- Reasons for wanting to adopt, attitudes towards their infertility, attitudes toward birth parents that are unable to parent their child and an understanding of the parent-child relationship.
- Ability to provide for the physical care of the child in which the couple’s age, physical health, economic stability, career plans and expectations and number of children already in the home are factors.
- Families applying for adoption do not need to be Roman Catholic but must practice a religious faith and have the child baptized or an equivalent service if not in a Catholic home.
- The adoptive parents must be United States citizens and reside in the Diocese of Erie.
- Home ownership is not required. However, the adoptive parents must live in a residence that supplies the child with adequate room and a safe environment. There is no set income requirement, but the family must be able to live within its means with the addition of a child to the family.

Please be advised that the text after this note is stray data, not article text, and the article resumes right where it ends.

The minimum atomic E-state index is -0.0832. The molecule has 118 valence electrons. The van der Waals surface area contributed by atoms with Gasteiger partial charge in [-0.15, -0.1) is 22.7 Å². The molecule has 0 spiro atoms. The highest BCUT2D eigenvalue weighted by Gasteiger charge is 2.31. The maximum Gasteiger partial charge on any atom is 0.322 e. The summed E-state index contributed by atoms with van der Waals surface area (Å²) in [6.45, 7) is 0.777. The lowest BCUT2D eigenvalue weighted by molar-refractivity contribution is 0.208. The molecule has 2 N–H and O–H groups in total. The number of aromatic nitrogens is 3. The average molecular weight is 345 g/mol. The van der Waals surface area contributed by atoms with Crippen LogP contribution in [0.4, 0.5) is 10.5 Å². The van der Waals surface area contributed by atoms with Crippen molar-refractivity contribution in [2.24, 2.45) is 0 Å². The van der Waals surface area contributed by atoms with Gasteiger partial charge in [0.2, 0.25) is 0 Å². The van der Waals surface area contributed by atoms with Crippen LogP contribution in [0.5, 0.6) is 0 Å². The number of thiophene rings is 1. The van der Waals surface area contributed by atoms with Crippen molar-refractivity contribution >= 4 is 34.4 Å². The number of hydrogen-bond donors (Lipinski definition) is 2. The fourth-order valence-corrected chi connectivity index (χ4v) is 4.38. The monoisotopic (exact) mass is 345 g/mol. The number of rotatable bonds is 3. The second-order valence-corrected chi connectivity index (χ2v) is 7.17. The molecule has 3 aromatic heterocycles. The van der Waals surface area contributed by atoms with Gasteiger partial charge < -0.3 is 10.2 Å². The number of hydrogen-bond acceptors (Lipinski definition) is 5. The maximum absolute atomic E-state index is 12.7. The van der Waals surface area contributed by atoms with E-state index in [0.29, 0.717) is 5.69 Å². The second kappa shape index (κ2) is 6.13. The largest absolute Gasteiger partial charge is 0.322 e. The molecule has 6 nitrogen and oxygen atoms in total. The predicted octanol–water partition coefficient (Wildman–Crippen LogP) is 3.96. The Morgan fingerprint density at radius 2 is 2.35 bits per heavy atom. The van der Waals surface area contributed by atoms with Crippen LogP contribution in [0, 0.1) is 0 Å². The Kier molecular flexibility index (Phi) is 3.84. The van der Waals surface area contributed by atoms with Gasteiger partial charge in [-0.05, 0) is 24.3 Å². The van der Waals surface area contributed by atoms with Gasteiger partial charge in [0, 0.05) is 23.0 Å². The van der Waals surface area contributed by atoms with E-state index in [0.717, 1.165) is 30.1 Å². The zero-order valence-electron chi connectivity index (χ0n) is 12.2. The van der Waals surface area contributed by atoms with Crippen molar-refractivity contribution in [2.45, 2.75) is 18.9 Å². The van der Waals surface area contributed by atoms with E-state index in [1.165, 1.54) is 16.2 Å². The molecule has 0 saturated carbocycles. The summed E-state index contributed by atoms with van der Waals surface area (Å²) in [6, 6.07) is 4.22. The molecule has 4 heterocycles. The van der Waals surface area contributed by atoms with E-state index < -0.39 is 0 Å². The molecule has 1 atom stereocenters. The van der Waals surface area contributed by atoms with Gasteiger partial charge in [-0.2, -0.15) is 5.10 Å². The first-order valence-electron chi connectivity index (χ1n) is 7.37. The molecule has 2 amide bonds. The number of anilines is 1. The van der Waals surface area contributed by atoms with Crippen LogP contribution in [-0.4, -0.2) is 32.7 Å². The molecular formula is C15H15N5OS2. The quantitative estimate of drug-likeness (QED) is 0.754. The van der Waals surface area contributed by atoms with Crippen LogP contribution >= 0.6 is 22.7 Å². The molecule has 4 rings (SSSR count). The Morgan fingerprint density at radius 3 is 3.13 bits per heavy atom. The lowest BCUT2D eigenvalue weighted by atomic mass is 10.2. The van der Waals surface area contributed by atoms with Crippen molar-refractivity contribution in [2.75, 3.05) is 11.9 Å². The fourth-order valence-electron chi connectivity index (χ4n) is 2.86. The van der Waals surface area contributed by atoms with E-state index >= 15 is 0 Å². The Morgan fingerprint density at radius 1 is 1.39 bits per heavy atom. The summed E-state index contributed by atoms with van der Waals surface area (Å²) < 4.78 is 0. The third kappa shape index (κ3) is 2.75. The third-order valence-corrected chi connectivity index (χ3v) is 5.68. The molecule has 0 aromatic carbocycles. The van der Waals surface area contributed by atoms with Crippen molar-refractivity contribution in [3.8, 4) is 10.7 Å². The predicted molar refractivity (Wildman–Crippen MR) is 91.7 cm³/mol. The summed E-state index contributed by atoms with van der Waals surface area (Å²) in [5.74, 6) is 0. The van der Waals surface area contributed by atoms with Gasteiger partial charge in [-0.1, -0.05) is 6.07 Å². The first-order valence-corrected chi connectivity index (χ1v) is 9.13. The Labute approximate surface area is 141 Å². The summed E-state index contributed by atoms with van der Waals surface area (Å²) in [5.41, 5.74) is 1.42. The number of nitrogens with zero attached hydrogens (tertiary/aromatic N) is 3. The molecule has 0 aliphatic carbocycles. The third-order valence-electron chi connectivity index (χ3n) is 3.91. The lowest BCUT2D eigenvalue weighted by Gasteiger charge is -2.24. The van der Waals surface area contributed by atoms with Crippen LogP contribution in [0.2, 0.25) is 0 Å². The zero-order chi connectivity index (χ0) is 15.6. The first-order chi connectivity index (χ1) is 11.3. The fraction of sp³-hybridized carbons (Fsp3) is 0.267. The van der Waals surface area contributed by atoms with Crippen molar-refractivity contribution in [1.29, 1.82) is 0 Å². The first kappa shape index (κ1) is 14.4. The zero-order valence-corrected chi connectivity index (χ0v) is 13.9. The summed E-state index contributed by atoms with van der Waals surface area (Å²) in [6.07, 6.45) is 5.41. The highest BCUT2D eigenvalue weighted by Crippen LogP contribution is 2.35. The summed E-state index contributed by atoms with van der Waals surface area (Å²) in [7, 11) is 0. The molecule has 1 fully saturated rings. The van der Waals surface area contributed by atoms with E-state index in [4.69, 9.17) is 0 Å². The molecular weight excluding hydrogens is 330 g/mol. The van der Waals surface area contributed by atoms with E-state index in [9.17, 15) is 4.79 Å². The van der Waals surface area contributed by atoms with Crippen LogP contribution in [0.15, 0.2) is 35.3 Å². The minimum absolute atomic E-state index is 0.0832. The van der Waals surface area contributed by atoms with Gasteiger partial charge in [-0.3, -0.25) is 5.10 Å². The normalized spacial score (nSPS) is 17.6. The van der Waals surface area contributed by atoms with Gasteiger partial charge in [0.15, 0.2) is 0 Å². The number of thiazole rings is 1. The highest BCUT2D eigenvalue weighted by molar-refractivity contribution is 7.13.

- Single parents are eligible to become adoptive parents for some programs. Catholic Charities Counseling and Adoptive Services understands that, in very exceptional situations, a good home can be provided by a single parent.
- The adoptive parents must possess the ability to accept the child to be adopted and his or her history, and possess the ability to meet the child’s developmental, racial/cultural or psychological needs.
- All children placed for adoption through Catholic Charities Counseling and Adoption Services are required to receive all recommended vaccinations.